Dan’s most recent blog entry, which was a reply to my last post, got me thinking about something. One of my biggests problems with NASA, that I didn’t realize until someone else pointed it out was their emphasis on singular solutions. There is always the space shuttle, the space station, the Crew Exploration Vehicle, a Lunar Base.
As an aside, this kind of reminds me of my reaction when a coworker of mine who has been married for several years tells me that he and his wife have decided that they want to have a kid. It’s good they decided to do so, I think they’ll be very glad they made the decision. But just one?
Getting back to the original point, there’s something inherently disturbing in a vision that is so monoculture. Such systems are inherently fragile. What happens if you have an accident with your single version CEV? Will all manned US spaceflight get put on hold for another two or three years like the last two times? Hopefully not, because in spite of NASA’s fetish for monomania, there may very well be commercial competitors in the near term.
Another problem with such monocultures is that they tend to scare away new engineers. It took nearly 20 years to go from the start of one gigaproject (Shuttle) until the next one started (the Space Station), and now another (CEV). How many kids would be interested in working for car companies if there were only one national car model, and it only came out once every decade? This is a serious problem due to what is often called the “greying” of the aerospace workforce. While the average age for engineers at my company is only about 26, we’re definitely an exception to the rule. Many of the larger aerospace companies, and NASA are looking at having many of their key engineers retiring over the next few years, without any accompanying surge of new blood in the field.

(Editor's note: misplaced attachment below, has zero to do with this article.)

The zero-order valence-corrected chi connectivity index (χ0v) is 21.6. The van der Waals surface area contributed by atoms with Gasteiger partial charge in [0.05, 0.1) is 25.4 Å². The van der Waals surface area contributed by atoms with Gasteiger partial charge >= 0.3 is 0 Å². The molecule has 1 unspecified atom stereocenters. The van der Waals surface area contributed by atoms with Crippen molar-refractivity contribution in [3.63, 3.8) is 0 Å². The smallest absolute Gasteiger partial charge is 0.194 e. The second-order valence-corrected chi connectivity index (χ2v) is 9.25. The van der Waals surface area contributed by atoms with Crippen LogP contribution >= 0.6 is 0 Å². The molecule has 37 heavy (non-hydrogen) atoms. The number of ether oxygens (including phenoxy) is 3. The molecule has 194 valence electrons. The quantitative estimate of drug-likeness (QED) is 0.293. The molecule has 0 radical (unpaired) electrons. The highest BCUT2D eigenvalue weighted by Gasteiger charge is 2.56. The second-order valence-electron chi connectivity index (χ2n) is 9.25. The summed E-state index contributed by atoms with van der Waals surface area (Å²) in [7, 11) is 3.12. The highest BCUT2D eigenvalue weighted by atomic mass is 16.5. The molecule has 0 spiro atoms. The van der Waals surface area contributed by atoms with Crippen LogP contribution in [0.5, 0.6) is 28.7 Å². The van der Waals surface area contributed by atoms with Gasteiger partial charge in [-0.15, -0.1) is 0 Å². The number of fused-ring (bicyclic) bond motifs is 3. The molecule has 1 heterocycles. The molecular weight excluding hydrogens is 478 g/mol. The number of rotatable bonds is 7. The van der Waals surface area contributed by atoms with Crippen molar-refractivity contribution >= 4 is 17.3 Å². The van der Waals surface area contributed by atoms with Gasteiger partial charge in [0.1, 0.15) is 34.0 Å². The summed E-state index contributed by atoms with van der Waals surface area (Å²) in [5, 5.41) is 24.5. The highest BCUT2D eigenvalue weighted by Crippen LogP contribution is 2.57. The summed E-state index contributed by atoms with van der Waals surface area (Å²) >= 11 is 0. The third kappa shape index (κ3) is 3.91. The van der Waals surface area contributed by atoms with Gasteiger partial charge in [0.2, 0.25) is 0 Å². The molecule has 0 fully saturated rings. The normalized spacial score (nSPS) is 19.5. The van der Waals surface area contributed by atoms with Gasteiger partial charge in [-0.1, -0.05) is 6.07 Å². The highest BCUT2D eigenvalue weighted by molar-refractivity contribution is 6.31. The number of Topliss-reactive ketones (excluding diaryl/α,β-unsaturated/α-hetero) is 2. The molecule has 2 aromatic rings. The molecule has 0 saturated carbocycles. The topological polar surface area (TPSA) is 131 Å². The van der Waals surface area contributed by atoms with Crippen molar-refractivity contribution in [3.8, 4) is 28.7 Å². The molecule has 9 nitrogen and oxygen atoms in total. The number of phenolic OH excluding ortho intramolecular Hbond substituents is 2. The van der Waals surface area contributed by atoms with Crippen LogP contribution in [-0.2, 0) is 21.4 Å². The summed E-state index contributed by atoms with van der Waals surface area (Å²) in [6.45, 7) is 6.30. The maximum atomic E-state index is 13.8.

Lastly, this sort of monculture is incapable of enabling the actual settlement and development of the solar system. To become a truly interplantery society, we need a situation where there are dozens of different spacecraft design flying people to orbit, dozens of settlements and stations in various earth orbits, several dozen communities on the moon, maybe some on Mars and Venus, and the asteroids. Not just one of each.
I could go on flogging this dead horse, but I think you can see my point.
Latest posts by Jonathan Goff (see all)
- SBIR Proposaling Advice - March 8, 2019
- FISO Telecon Lecture on LEO Propellant Depots for Interplanetary Smallsat Launch - November 28, 2018
- AAS Paper Review: RAAN Agnostic 3-Burn Departure Methodology for Deep Space Missions from LEO Depots (Part 2 of 2) - September 17, 2018